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The Atlas Cedar can be expected to grow
in the zones listed. More information can be found on the arborday.org
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The Atlas Cedar falls into the following type(s): Evergreen
The Atlas Cedar grows to be 40' to 60' feet in height.
The Atlas Cedar has a spread of about 30' to 40' at full maturity.
This tree grows at a Slow growth rate.
The Atlas Cedar does well in Full, Partial Shade exposure(s).
The Atlas Cedar grows in Acidic, Alkaline, Drought Tolerant, Loamy, Moist, Rich, Sandy, Silty Loam, Well Drained soils.
The Atlas Cedar has a(n) Pyramidal shape.
The wood of the Atlas is oily, scented and durable. This wood is widely used for construction, furniture (especially cedar chests) and railroad ties. The oil in the wood wards off attacks from insects.
The Middle Atlas Cedar forest of Morocco is the last suitable habitat for the Barbary macaque. Unfortunately, however, the forest suffered due to a dramatic increase in the macaque's stripping the bark off the trees, possibly due to the increase in the macaque population. It has been theorized that the macaques' are stripping the bark in an effort to get water, as the behavior is seen primarily where there wasn't a ready supply of water. The trunk attracts sapsuckers but the small holes they drill do little lasting harm.
Rather than try and move the population of macaques and risk the extinction of the species, the University of Padova in Italy suggests that the Moroccan government increase the supply of water.
The Atlas Cedar was introduced into this country in 1845 and is a prized specimen tree, however it has not been very successful as a forestry product. This tree, along with the Deodar Cedar and Cedar of Lebanon are true cedars. Trees such as the Redcedar, which is really a member of the Juniper family, and the Western Redcedar, which is really an Arborvitae, are commonly thought of as Cedars because of their appearance and aromatic wood.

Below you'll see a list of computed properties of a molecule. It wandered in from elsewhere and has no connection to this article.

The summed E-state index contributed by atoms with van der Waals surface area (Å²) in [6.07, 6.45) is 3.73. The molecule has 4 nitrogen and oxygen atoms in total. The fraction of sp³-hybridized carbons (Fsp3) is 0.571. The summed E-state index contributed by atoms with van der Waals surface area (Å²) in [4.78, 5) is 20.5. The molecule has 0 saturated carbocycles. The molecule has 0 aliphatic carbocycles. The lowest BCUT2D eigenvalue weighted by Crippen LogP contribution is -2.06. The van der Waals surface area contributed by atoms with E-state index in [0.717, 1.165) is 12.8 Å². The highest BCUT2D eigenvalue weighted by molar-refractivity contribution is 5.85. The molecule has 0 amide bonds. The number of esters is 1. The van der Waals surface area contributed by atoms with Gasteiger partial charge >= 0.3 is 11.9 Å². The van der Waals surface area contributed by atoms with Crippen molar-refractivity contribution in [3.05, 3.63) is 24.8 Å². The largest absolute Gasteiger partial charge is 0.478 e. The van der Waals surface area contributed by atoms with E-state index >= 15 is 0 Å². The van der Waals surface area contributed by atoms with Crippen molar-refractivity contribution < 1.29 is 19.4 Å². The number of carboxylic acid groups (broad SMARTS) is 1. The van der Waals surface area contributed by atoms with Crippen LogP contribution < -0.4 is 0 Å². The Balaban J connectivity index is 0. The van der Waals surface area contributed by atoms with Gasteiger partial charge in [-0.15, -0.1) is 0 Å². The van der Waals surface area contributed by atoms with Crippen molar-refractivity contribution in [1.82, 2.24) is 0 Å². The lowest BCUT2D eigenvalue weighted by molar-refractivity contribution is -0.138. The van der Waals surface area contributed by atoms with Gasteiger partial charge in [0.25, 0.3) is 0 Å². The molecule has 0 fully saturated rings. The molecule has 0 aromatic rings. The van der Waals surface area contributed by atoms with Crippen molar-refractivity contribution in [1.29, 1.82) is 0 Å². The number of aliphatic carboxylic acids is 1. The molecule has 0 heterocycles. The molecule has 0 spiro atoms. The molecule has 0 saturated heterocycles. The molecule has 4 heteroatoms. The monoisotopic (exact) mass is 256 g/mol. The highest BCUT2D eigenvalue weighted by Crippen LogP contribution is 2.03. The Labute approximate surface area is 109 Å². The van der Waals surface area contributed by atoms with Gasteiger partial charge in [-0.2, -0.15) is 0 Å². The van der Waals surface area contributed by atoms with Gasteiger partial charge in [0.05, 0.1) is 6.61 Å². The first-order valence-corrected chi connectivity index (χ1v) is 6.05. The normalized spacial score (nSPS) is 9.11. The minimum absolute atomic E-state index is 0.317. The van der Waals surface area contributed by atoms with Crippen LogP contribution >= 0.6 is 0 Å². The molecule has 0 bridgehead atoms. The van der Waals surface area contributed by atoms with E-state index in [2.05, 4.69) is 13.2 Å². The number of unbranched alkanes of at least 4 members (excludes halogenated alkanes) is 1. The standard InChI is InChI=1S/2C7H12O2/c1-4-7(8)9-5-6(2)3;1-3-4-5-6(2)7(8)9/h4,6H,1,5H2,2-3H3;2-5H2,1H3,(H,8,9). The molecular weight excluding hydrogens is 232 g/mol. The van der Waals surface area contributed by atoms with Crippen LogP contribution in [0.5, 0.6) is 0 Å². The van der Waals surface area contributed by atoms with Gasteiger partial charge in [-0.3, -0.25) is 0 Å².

The Atlas Cedar prefers moist soil and can also tolerate moderate drought.
The needles are blue-green and measure 3/4 to 1-1/2" in length.
The blooms of the Atlas Cedar are indistinguishable.
The Atlas Cedar blooms in the spring.
The Atlas Cedar produces 2 1/4"-4" long cones that turn brown at maturity.
A distinctive evergreen with silvery blue to bluish-green needles. Pyramidal in its youth, it becomes massive with horizontal, spreading branches and is quite a sight. The Atlas Cedar lives long and requires a lot of space to develop freely. 2"-3' male cones form on lower part of tree, with larger purple female cones developing on top branches. Tolerates many soil conditions, but prefers moist and well-drained soils. Grows 40'-60' high with a 30'-40' spread.
Each tree is guaranteed to grow, or we'll replace it at one half the original price, plus shipping and handling.
Our trees are delivered with natural bare roots which have been dipped in hydrating gel prior to shipment to keep the roots moist and healthy. As their abundant, fibrous roots aren't confined by a container, bare-root trees get off to a more vigorous start compared to containerized roots which typically need more time to adjust to transplanting. Bare-root trees typically surpass the size of larger containerized trees in only a few years.
Natural Root and Containerized Trees
Natural root (also called bare root) trees are shipped without soil around their roots. They are shipped when dormant in the spring and fall seasons. We dip the roots in a hydrating gel to keep them moist during shipping.
There are a number of advantages to natural root trees:
The Urban Horticulture Institute at Cornell University has an interesting article about the benefits of planting natural root trees. Look for the PDF entitled Creating the Urban Forest: The Bare Root Method
Potted (also called containerized) trees come in 4" containers.
If you have questions, please call (888) 448-7337 or E-mail Member Services.